Recent decisions have highlighted the fact that inconsistent statements made by a defendant can substantially harm his or her chances of being approved.  In People v. Hombach, ___ N.Y.S.2d ___, 2011 WL 1136549 (N.Y.Co.Ct.), 2011 N.Y. Slip Op. 21112, the court specifically noted that,

“In reviewing the alcohol and substance abuse evaluation the defendant’s answers are inconsistent.”

The court went on to point out that the defendant desired no treatment according to one form he filled out, yet orally indicated that he was tired of using drugs and wanted to change, but could not do so on his own.  This was one factor used by the Court to deny this defendant’s request for judicial diversion. 

Inconsistencies drawn out during the alcohol and substance abuse evaluation were also pointed out by the court in People v. Jordan, 28 Misc.3d 708, 902 N.Y.S.2d 336. 

“Ms. Cardona told the Court that the defendant said he had not used cocaine or drank alcohol since July 2009.  This information is not contained in the report, but it contradicts at least in part a statement attributed to the defendant in that report indicating ‘he was using alcohol and drugs at the time of the current offense.’”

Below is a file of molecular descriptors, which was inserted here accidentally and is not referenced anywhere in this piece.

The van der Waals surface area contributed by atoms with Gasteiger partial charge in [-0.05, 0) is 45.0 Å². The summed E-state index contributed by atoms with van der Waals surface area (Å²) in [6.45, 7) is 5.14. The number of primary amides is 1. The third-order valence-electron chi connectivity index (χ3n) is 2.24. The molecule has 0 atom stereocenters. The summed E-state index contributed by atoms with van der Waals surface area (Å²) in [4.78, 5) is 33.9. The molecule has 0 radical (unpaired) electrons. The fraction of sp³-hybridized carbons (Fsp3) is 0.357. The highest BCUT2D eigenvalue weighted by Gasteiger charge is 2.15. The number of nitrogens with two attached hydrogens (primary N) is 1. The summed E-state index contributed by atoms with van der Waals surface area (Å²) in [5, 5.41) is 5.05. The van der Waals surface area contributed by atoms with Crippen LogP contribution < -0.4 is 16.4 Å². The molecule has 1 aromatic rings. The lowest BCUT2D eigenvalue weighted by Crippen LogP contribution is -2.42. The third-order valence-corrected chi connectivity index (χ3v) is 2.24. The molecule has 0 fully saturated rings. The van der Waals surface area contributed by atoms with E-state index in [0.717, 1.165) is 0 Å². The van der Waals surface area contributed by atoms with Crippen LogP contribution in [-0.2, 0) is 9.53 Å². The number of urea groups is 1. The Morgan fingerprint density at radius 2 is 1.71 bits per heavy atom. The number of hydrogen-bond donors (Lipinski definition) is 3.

While these types of inconsistencies cannot be avoided altogether, proper preparation prior to the interview can minimize these instances.  This is certainly not to suggest that defense counsel tell their clients to lie.  On the contrary, counsel should instruct their clients to be forthright and honest.  Many inconsistencies are the result of confusion or simple error by the defendant.  The cases suggest however that this type of error can prove quite costly.  Counsel should provide defendants with a general idea of what types of questions they can expect to be asked including questions regarding the timing and duration of alcohol and drug use, and prior treatment received.  This will allow defendants to get their facts straight before they are questioned by the evaluator.  Additionally, defendants should be educated regarding the issues that the Judge will consider when deciding whether or not to offer them judicial diversion.  Through their responses at the evaluation, defendants arguably have the ability to impact the Judge’s decision regarding three of the five issues discussed in CPL § 216.05(3)(b).  As such, defendants should be made aware that they will only be offered judicial diversion if the judge finds the following:

1.  The defendant has a history of alcohol or substance abuse or dependence;